"Three under would have been better than one under but you are not going to do too much damage with a 69 around here," he said. "If somebody offered me four 69s I'd bite their hand off.
"I had chances to shoot a 65 here, there were chances on one and three between eight and ten feet."
"It's pretty hot but if you don't let the conditions get to you it's playable," he said. "Keep in the shade and drink lots of water."
Westwood, whose best result in the event was a tie for 15th in 2000, won in Spain in May but has not had a top ten finish since.
"I've played pretty well since the start of the year in Asia and Europe, played pretty steadily without doing too much and got myself into position and not capitalised on it," he said.
Harrington, who finished strongly in the WGC-Bridgestone Invitational last week, is once again in the hunt, despite a bogey at the 17th which prevented him finishing higher than tied sixth at the end of the opening day.
However he had no complaints about a 69, saying: “It doesn’t matter whether it was a 68 or a 70. Anyone round about that score will feel they are capable of going forward. A 69 puts me in the right place, although there is a lot of work to be done.
“I have no problems with the heat if I do the right things. I hydrate well and eat properly and stand in the shade to keep cool. You have to stay disciplined.”
Garcia, eager to bury the disappointment of last month's Open play-off defeat to Harrington, was satisfied after opening with a level par 70.
Despite bogeying the last two holes, the 27 year old Spaniard ended the first round three strokes behind Daly.
"It was just a shame, those bogeys on the last two. I misread both putts. But overall it was not a bad round. I got off to a great start and I missed three good birdie chances on 14, 15 and 16 so I could have been easily four or five under through seven.
"Then there's some tough holes coming out and I made a couple of bad bogeys here and there. I recovered nicely, though, and then unfortunately I just didn't have a great finish."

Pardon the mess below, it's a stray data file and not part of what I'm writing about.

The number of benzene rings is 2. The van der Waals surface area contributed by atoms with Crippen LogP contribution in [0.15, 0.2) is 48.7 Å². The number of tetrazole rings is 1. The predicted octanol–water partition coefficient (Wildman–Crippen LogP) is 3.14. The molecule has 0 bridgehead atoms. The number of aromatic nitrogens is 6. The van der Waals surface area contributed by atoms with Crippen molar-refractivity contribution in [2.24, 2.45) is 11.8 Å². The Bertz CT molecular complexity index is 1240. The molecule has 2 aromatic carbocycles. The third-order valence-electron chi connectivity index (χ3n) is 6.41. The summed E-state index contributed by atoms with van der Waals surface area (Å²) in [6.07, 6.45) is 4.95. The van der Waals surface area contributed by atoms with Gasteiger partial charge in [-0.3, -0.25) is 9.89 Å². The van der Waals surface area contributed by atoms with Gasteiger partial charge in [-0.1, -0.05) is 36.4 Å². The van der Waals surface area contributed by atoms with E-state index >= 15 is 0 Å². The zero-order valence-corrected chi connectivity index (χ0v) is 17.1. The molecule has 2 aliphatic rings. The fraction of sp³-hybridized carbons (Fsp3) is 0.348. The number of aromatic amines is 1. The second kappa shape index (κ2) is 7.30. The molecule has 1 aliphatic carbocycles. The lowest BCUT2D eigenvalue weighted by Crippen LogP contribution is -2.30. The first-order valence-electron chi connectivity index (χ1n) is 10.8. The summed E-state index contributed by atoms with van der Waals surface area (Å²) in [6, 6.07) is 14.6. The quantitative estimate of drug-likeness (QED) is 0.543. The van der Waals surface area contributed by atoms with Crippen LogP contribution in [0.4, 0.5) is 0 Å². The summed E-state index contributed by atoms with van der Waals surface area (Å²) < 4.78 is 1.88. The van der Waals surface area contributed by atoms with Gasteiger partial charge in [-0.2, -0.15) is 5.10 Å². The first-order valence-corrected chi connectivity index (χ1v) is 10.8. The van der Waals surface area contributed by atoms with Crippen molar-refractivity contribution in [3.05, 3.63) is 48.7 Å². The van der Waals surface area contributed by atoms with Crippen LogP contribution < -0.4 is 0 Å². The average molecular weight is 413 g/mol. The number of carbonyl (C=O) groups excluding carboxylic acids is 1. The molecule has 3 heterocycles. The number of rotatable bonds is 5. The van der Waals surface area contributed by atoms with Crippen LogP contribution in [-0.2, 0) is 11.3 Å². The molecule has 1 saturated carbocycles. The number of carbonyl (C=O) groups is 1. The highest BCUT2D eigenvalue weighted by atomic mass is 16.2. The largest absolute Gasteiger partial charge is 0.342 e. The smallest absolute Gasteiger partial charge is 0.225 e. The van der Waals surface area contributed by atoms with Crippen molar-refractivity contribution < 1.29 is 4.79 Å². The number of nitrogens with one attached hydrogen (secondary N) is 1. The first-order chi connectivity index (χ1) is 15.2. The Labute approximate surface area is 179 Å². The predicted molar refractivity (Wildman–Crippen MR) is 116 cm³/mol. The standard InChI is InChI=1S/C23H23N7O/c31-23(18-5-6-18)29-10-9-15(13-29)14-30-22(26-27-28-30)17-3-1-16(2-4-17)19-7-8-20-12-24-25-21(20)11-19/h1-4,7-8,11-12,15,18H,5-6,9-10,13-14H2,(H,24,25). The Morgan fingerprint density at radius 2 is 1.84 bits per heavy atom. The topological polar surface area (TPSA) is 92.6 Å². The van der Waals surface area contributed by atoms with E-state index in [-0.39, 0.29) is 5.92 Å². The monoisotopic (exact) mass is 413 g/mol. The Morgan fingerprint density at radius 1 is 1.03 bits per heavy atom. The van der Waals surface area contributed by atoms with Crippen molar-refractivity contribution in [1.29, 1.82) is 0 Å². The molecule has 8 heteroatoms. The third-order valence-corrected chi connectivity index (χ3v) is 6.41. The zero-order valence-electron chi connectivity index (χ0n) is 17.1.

Garcia, beaten in a four hole play-off at Carnoustie, reeled off three successive birdies from the par three 11th before bogeying the 17th. Out in two under 33, he dropped another shot at the fourth and birdied the fifth before his bogey bogey finish.
Garcia said the round had been slow going with temperatures peaking at around 100 degrees (38 degrees Celsius).
"The heat definitely affects you because you're constantly sweating. You have to dry yourself, your arms, your hands and the grip and everything and 15 seconds later you're sweating again. It's not easy and it takes a lot of time to get ready."
Garcia's group, which also included last year's US Open champion Geoff Ogilvy and 2006 U.S. Ryder Cup Captain Tom Lehman, was put on the clock for slow play after seven holes.
"It was mainly because of the things I've been telling you about, having to dry yourself and everything" he said.
Sweden’s Niclas Fasth opened with a one over par 71 but expressed disappointment with his score. Fasth, who enjoyed a top ten finish in the US Open in June, said: “I feel that I left a good score out there. My driving and putting weren’t good enough.
“I enjoy the Majors. I think if I can get under par for the weekend that would be a good target to help me get into contention.”
England’s Luke Donald and South African Els both finished on 72, two over par, with Welshman Bradley Dredge, the first man out, carded an opening round of 73.
Els praised the Southern Hills course and observed: “The set up is perfect. If you miss a shot in the rough you have a 50 per cent chance of recovering, but in the same breath there is a chance of making a double bogey.”
Donald insisted that the temperatures didn’t disturb his concentration. “I’m not too bothered. I played in hotter at the Walker Cup at Sea Island” he said. “I am still encouraged. If I keep playing like this then the putts might start to drop.”
Dredge commented: “I had it relatively cool today so I don’t know what it’s going to be like at 12.45 when I tee off tomorrow! I didn’t play well enough to make a decent score today.”
Three-time Champion Woods, who racked up four birdies and five bogeys, said: "I thought I hit the ball better than I scored," three time Champion Woods said after racking up four birdies and five bogeys.
"The greens were softer this morning and the wind was blowing a little bit but at least it was from the same direction. But I had a tough time on the back nine with the wind."